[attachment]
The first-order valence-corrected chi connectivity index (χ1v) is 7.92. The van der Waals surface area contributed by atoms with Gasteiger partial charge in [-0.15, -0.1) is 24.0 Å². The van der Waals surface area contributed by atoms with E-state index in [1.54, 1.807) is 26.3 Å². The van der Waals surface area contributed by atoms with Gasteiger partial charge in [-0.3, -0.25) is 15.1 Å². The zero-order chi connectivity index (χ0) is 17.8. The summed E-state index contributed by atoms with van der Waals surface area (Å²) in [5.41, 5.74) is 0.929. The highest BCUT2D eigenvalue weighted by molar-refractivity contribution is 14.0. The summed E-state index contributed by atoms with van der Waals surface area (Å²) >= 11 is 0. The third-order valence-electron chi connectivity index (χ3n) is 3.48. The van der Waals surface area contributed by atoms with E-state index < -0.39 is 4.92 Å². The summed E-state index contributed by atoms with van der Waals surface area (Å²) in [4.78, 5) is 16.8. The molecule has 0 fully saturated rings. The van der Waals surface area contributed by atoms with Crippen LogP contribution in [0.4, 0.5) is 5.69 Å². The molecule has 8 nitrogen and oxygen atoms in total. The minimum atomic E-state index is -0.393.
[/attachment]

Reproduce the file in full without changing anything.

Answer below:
The first-order valence-corrected chi connectivity index (χ1v) is 7.92. The van der Waals surface area contributed by atoms with Gasteiger partial charge in [-0.15, -0.1) is 24.0 Å². The van der Waals surface area contributed by atoms with E-state index in [1.54, 1.807) is 26.3 Å². The van der Waals surface area contributed by atoms with Gasteiger partial charge in [-0.3, -0.25) is 15.1 Å². The zero-order chi connectivity index (χ0) is 17.8. The summed E-state index contributed by atoms with van der Waals surface area (Å²) in [5.41, 5.74) is 0.929. The highest BCUT2D eigenvalue weighted by molar-refractivity contribution is 14.0. The summed E-state index contributed by atoms with van der Waals surface area (Å²) >= 11 is 0. The third-order valence-electron chi connectivity index (χ3n) is 3.48. The van der Waals surface area contributed by atoms with E-state index < -0.39 is 4.92 Å². The summed E-state index contributed by atoms with van der Waals surface area (Å²) in [4.78, 5) is 16.8. The molecule has 0 fully saturated rings. The van der Waals surface area contributed by atoms with Crippen LogP contribution in [0.4, 0.5) is 5.69 Å². The molecule has 8 nitrogen and oxygen atoms in total. The minimum atomic E-state index is -0.393.